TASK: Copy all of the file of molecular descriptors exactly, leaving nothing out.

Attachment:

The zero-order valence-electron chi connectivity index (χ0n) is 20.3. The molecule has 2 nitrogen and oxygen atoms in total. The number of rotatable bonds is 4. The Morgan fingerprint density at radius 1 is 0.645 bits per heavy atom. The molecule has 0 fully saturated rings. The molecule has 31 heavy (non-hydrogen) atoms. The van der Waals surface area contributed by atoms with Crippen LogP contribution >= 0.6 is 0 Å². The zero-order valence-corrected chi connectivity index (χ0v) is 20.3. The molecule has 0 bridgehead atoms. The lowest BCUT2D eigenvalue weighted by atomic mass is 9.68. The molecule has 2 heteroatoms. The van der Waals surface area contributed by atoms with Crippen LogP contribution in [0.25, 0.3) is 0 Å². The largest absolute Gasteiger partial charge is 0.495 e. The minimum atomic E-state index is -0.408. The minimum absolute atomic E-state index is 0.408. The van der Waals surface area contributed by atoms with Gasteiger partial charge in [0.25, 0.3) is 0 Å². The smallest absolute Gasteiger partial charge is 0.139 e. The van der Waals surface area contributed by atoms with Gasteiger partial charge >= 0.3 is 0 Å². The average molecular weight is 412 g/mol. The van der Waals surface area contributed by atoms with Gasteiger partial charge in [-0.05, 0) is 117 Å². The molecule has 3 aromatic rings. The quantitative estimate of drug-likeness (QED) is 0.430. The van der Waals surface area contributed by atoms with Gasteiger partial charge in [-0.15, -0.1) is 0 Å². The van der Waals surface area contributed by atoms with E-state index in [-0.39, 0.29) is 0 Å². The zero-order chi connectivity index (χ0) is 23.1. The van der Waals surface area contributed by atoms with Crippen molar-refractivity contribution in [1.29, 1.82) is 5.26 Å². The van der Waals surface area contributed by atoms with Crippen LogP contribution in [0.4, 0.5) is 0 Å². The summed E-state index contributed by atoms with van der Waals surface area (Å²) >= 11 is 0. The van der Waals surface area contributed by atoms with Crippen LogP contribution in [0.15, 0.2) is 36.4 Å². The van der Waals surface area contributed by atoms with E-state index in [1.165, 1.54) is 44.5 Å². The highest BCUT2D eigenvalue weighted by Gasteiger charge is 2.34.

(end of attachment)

The zero-order valence-electron chi connectivity index (χ0n) is 20.3. The molecule has 2 nitrogen and oxygen atoms in total. The number of rotatable bonds is 4. The Morgan fingerprint density at radius 1 is 0.645 bits per heavy atom. The molecule has 0 fully saturated rings. The molecule has 31 heavy (non-hydrogen) atoms. The van der Waals surface area contributed by atoms with Crippen LogP contribution >= 0.6 is 0 Å². The zero-order valence-corrected chi connectivity index (χ0v) is 20.3. The molecule has 0 bridgehead atoms. The lowest BCUT2D eigenvalue weighted by atomic mass is 9.68. The molecule has 2 heteroatoms. The van der Waals surface area contributed by atoms with Crippen LogP contribution in [0.25, 0.3) is 0 Å². The largest absolute Gasteiger partial charge is 0.495 e. The minimum atomic E-state index is -0.408. The minimum absolute atomic E-state index is 0.408. The van der Waals surface area contributed by atoms with Gasteiger partial charge in [0.25, 0.3) is 0 Å². The smallest absolute Gasteiger partial charge is 0.139 e. The van der Waals surface area contributed by atoms with Gasteiger partial charge >= 0.3 is 0 Å². The average molecular weight is 412 g/mol. The van der Waals surface area contributed by atoms with Gasteiger partial charge in [-0.05, 0) is 117 Å². The molecule has 3 aromatic rings. The quantitative estimate of drug-likeness (QED) is 0.430. The van der Waals surface area contributed by atoms with Gasteiger partial charge in [-0.15, -0.1) is 0 Å². The van der Waals surface area contributed by atoms with E-state index in [-0.39, 0.29) is 0 Å². The zero-order chi connectivity index (χ0) is 23.1. The van der Waals surface area contributed by atoms with Crippen molar-refractivity contribution in [1.29, 1.82) is 5.26 Å². The van der Waals surface area contributed by atoms with Crippen LogP contribution in [0.4, 0.5) is 0 Å². The summed E-state index contributed by atoms with van der Waals surface area (Å²) >= 11 is 0. The van der Waals surface area contributed by atoms with Crippen LogP contribution in [0.15, 0.2) is 36.4 Å². The van der Waals surface area contributed by atoms with E-state index in [1.165, 1.54) is 44.5 Å². The highest BCUT2D eigenvalue weighted by Gasteiger charge is 2.34.